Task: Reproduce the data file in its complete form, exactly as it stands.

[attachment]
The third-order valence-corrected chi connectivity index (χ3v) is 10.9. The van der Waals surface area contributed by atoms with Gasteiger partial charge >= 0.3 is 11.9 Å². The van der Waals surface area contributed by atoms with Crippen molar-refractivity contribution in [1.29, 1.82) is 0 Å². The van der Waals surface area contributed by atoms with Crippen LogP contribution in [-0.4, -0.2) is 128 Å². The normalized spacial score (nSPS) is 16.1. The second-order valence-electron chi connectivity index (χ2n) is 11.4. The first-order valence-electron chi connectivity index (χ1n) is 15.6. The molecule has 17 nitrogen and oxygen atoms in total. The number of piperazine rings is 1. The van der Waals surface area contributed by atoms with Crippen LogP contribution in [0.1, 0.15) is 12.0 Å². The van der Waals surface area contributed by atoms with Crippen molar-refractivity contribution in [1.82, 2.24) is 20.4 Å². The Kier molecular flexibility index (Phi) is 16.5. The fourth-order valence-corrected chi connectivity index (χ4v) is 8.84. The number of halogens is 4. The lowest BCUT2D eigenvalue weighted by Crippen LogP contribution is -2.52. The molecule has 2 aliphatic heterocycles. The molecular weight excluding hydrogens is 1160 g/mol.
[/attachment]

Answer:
The third-order valence-corrected chi connectivity index (χ3v) is 10.9. The van der Waals surface area contributed by atoms with Gasteiger partial charge >= 0.3 is 11.9 Å². The van der Waals surface area contributed by atoms with Crippen molar-refractivity contribution in [1.29, 1.82) is 0 Å². The van der Waals surface area contributed by atoms with Crippen LogP contribution in [-0.4, -0.2) is 128 Å². The normalized spacial score (nSPS) is 16.1. The second-order valence-electron chi connectivity index (χ2n) is 11.4. The first-order valence-electron chi connectivity index (χ1n) is 15.6. The molecule has 17 nitrogen and oxygen atoms in total. The number of piperazine rings is 1. The van der Waals surface area contributed by atoms with Crippen LogP contribution in [0.1, 0.15) is 12.0 Å². The van der Waals surface area contributed by atoms with Crippen molar-refractivity contribution in [1.82, 2.24) is 20.4 Å². The Kier molecular flexibility index (Phi) is 16.5. The fourth-order valence-corrected chi connectivity index (χ4v) is 8.84. The number of halogens is 4. The lowest BCUT2D eigenvalue weighted by Crippen LogP contribution is -2.52. The molecule has 2 aliphatic heterocycles. The molecular weight excluding hydrogens is 1160 g/mol.